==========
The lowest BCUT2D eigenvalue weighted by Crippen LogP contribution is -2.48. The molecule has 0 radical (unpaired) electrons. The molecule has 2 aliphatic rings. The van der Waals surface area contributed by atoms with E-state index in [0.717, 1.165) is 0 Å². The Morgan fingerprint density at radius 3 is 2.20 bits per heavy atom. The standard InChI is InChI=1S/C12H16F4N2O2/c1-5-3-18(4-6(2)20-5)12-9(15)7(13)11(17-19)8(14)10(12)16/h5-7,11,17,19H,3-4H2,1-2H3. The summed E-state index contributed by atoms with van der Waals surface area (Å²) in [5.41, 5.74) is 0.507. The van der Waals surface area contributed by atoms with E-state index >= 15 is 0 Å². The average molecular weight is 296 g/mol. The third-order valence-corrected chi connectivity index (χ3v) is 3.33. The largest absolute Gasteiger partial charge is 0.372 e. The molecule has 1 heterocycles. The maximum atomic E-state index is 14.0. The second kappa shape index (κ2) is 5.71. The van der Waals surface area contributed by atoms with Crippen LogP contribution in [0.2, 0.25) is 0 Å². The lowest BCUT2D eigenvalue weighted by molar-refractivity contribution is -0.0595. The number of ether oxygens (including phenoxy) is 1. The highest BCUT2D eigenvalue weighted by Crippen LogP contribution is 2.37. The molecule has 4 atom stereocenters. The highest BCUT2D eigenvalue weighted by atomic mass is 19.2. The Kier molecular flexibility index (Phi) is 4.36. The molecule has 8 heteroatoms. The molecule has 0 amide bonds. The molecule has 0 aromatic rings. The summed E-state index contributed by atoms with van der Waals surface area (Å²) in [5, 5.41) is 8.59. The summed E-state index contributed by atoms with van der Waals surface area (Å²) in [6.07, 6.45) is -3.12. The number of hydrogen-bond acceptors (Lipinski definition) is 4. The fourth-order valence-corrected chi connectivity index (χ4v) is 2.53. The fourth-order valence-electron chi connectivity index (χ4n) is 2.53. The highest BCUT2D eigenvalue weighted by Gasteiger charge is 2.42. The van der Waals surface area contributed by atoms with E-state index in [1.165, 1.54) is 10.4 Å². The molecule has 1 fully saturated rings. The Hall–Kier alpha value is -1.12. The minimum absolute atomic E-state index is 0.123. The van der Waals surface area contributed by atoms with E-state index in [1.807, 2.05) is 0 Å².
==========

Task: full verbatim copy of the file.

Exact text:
The lowest BCUT2D eigenvalue weighted by Crippen LogP contribution is -2.48. The molecule has 0 radical (unpaired) electrons. The molecule has 2 aliphatic rings. The van der Waals surface area contributed by atoms with E-state index in [0.717, 1.165) is 0 Å². The Morgan fingerprint density at radius 3 is 2.20 bits per heavy atom. The standard InChI is InChI=1S/C12H16F4N2O2/c1-5-3-18(4-6(2)20-5)12-9(15)7(13)11(17-19)8(14)10(12)16/h5-7,11,17,19H,3-4H2,1-2H3. The summed E-state index contributed by atoms with van der Waals surface area (Å²) in [5.41, 5.74) is 0.507. The van der Waals surface area contributed by atoms with E-state index >= 15 is 0 Å². The average molecular weight is 296 g/mol. The third-order valence-corrected chi connectivity index (χ3v) is 3.33. The largest absolute Gasteiger partial charge is 0.372 e. The molecule has 1 heterocycles. The maximum atomic E-state index is 14.0. The second kappa shape index (κ2) is 5.71. The van der Waals surface area contributed by atoms with Crippen LogP contribution in [0.2, 0.25) is 0 Å². The lowest BCUT2D eigenvalue weighted by molar-refractivity contribution is -0.0595. The number of ether oxygens (including phenoxy) is 1. The highest BCUT2D eigenvalue weighted by Crippen LogP contribution is 2.37. The molecule has 4 atom stereocenters. The highest BCUT2D eigenvalue weighted by atomic mass is 19.2. The Kier molecular flexibility index (Phi) is 4.36. The molecule has 8 heteroatoms. The molecule has 0 amide bonds. The molecule has 0 aromatic rings. The summed E-state index contributed by atoms with van der Waals surface area (Å²) in [5, 5.41) is 8.59. The summed E-state index contributed by atoms with van der Waals surface area (Å²) in [6.07, 6.45) is -3.12. The number of hydrogen-bond acceptors (Lipinski definition) is 4. The fourth-order valence-corrected chi connectivity index (χ4v) is 2.53. The fourth-order valence-electron chi connectivity index (χ4n) is 2.53. The highest BCUT2D eigenvalue weighted by Gasteiger charge is 2.42. The van der Waals surface area contributed by atoms with E-state index in [1.165, 1.54) is 10.4 Å². The molecule has 1 fully saturated rings. The Hall–Kier alpha value is -1.12. The minimum absolute atomic E-state index is 0.123. The van der Waals surface area contributed by atoms with E-state index in [1.807, 2.05) is 0 Å².